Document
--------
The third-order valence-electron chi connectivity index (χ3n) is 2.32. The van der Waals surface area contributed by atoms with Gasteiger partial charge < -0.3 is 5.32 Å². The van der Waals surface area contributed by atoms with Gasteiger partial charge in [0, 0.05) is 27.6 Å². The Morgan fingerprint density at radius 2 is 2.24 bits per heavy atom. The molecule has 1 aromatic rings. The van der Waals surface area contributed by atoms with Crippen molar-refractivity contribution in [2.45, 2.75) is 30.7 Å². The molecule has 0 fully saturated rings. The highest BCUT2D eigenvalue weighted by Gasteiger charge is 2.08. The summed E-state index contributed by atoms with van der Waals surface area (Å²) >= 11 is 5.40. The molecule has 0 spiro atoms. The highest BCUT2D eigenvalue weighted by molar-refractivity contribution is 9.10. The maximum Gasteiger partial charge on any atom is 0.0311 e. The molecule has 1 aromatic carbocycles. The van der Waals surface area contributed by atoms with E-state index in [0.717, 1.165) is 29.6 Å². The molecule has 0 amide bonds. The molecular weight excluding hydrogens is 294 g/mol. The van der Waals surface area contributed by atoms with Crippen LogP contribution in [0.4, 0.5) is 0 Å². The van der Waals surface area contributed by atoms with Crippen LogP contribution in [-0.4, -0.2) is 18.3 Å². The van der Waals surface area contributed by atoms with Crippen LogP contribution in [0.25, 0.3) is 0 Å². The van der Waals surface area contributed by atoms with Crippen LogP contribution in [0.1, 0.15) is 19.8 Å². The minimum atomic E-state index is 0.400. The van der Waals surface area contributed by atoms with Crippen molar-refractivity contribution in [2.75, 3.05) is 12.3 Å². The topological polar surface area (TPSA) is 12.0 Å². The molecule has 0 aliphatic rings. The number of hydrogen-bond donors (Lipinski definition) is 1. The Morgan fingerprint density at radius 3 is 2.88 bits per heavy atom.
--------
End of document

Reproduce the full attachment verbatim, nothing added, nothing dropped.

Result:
The third-order valence-electron chi connectivity index (χ3n) is 2.32. The van der Waals surface area contributed by atoms with Gasteiger partial charge < -0.3 is 5.32 Å². The van der Waals surface area contributed by atoms with Gasteiger partial charge in [0, 0.05) is 27.6 Å². The Morgan fingerprint density at radius 2 is 2.24 bits per heavy atom. The molecule has 1 aromatic rings. The van der Waals surface area contributed by atoms with Crippen molar-refractivity contribution in [2.45, 2.75) is 30.7 Å². The molecule has 0 fully saturated rings. The highest BCUT2D eigenvalue weighted by Gasteiger charge is 2.08. The summed E-state index contributed by atoms with van der Waals surface area (Å²) >= 11 is 5.40. The molecule has 0 spiro atoms. The highest BCUT2D eigenvalue weighted by molar-refractivity contribution is 9.10. The maximum Gasteiger partial charge on any atom is 0.0311 e. The molecule has 1 aromatic carbocycles. The van der Waals surface area contributed by atoms with E-state index in [0.717, 1.165) is 29.6 Å². The molecule has 0 amide bonds. The molecular weight excluding hydrogens is 294 g/mol. The van der Waals surface area contributed by atoms with Crippen LogP contribution in [0.4, 0.5) is 0 Å². The van der Waals surface area contributed by atoms with Crippen LogP contribution in [-0.4, -0.2) is 18.3 Å². The van der Waals surface area contributed by atoms with Crippen LogP contribution in [0.25, 0.3) is 0 Å². The van der Waals surface area contributed by atoms with Crippen LogP contribution in [0.1, 0.15) is 19.8 Å². The minimum atomic E-state index is 0.400. The van der Waals surface area contributed by atoms with Crippen molar-refractivity contribution in [2.75, 3.05) is 12.3 Å². The topological polar surface area (TPSA) is 12.0 Å². The molecule has 0 aliphatic rings. The number of hydrogen-bond donors (Lipinski definition) is 1. The Morgan fingerprint density at radius 3 is 2.88 bits per heavy atom.